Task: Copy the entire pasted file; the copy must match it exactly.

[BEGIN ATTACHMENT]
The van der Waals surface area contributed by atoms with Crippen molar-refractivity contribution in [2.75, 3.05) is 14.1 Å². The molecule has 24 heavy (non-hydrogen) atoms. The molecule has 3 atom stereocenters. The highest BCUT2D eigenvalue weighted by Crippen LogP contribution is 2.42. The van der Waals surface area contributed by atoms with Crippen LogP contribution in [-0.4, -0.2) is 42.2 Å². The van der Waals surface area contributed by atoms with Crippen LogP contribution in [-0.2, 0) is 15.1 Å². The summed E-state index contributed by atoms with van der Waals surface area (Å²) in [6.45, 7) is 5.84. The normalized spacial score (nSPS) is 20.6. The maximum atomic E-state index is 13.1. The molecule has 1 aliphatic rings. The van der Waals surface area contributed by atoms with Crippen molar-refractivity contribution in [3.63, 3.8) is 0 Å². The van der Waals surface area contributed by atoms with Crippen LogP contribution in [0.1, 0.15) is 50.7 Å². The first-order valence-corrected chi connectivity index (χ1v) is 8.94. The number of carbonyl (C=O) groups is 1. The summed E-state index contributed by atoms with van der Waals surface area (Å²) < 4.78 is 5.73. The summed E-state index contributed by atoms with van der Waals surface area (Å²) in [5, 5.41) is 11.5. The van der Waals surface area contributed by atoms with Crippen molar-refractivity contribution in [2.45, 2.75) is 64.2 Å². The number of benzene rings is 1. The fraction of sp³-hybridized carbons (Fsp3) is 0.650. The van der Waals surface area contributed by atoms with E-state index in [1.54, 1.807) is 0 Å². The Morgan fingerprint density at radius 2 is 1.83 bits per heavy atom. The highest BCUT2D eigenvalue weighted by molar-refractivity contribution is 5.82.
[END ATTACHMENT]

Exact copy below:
The van der Waals surface area contributed by atoms with Crippen molar-refractivity contribution in [2.75, 3.05) is 14.1 Å². The molecule has 24 heavy (non-hydrogen) atoms. The molecule has 3 atom stereocenters. The highest BCUT2D eigenvalue weighted by Crippen LogP contribution is 2.42. The van der Waals surface area contributed by atoms with Crippen LogP contribution in [-0.4, -0.2) is 42.2 Å². The van der Waals surface area contributed by atoms with Crippen LogP contribution in [-0.2, 0) is 15.1 Å². The summed E-state index contributed by atoms with van der Waals surface area (Å²) in [6.45, 7) is 5.84. The normalized spacial score (nSPS) is 20.6. The maximum atomic E-state index is 13.1. The molecule has 1 aliphatic rings. The van der Waals surface area contributed by atoms with Crippen molar-refractivity contribution in [3.63, 3.8) is 0 Å². The van der Waals surface area contributed by atoms with Crippen LogP contribution in [0.1, 0.15) is 50.7 Å². The first-order valence-corrected chi connectivity index (χ1v) is 8.94. The number of carbonyl (C=O) groups is 1. The summed E-state index contributed by atoms with van der Waals surface area (Å²) < 4.78 is 5.73. The summed E-state index contributed by atoms with van der Waals surface area (Å²) in [5, 5.41) is 11.5. The van der Waals surface area contributed by atoms with Crippen molar-refractivity contribution in [2.45, 2.75) is 64.2 Å². The number of benzene rings is 1. The fraction of sp³-hybridized carbons (Fsp3) is 0.650. The van der Waals surface area contributed by atoms with E-state index in [1.54, 1.807) is 0 Å². The Morgan fingerprint density at radius 2 is 1.83 bits per heavy atom. The highest BCUT2D eigenvalue weighted by molar-refractivity contribution is 5.82.